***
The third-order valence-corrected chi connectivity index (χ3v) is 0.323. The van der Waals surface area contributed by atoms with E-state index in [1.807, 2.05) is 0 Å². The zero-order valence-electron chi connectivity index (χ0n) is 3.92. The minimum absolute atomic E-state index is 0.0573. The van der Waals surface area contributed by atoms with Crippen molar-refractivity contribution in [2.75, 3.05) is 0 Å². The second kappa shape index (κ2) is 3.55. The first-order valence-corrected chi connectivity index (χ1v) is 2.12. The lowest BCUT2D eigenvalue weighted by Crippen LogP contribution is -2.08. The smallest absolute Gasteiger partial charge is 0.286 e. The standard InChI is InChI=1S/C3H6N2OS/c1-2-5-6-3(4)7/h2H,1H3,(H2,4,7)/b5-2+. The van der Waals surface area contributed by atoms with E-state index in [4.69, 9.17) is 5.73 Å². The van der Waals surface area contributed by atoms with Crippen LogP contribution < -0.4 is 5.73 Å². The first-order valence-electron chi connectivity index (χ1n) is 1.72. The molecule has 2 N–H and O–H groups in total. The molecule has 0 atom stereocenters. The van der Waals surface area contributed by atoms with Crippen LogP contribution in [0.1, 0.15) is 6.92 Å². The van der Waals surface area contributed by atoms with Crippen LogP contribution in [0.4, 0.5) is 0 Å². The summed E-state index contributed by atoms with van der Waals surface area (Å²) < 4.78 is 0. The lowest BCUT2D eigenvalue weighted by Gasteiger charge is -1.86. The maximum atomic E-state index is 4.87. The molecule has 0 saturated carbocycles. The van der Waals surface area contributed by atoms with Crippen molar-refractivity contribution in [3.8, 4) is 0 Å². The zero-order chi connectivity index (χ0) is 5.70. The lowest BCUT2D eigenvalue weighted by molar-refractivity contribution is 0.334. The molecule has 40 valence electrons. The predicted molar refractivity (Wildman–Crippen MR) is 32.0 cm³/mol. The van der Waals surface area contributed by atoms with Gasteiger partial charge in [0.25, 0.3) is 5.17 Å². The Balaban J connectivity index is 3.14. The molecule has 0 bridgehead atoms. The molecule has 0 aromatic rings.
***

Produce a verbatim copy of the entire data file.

The third-order valence-corrected chi connectivity index (χ3v) is 0.323. The van der Waals surface area contributed by atoms with E-state index in [1.807, 2.05) is 0 Å². The zero-order valence-electron chi connectivity index (χ0n) is 3.92. The minimum absolute atomic E-state index is 0.0573. The van der Waals surface area contributed by atoms with Crippen molar-refractivity contribution in [2.75, 3.05) is 0 Å². The second kappa shape index (κ2) is 3.55. The first-order valence-corrected chi connectivity index (χ1v) is 2.12. The lowest BCUT2D eigenvalue weighted by Crippen LogP contribution is -2.08. The smallest absolute Gasteiger partial charge is 0.286 e. The standard InChI is InChI=1S/C3H6N2OS/c1-2-5-6-3(4)7/h2H,1H3,(H2,4,7)/b5-2+. The van der Waals surface area contributed by atoms with E-state index in [4.69, 9.17) is 5.73 Å². The van der Waals surface area contributed by atoms with Crippen LogP contribution < -0.4 is 5.73 Å². The first-order valence-electron chi connectivity index (χ1n) is 1.72. The molecule has 2 N–H and O–H groups in total. The molecule has 0 atom stereocenters. The van der Waals surface area contributed by atoms with Crippen LogP contribution in [0.1, 0.15) is 6.92 Å². The van der Waals surface area contributed by atoms with Crippen LogP contribution in [0.4, 0.5) is 0 Å². The summed E-state index contributed by atoms with van der Waals surface area (Å²) < 4.78 is 0. The lowest BCUT2D eigenvalue weighted by Gasteiger charge is -1.86. The maximum atomic E-state index is 4.87. The molecule has 0 saturated carbocycles. The van der Waals surface area contributed by atoms with Crippen molar-refractivity contribution in [3.8, 4) is 0 Å². The zero-order chi connectivity index (χ0) is 5.70. The lowest BCUT2D eigenvalue weighted by molar-refractivity contribution is 0.334. The molecule has 40 valence electrons. The predicted molar refractivity (Wildman–Crippen MR) is 32.0 cm³/mol. The van der Waals surface area contributed by atoms with Gasteiger partial charge in [0.25, 0.3) is 5.17 Å². The Balaban J connectivity index is 3.14. The molecule has 0 bridgehead atoms. The molecule has 0 aromatic rings.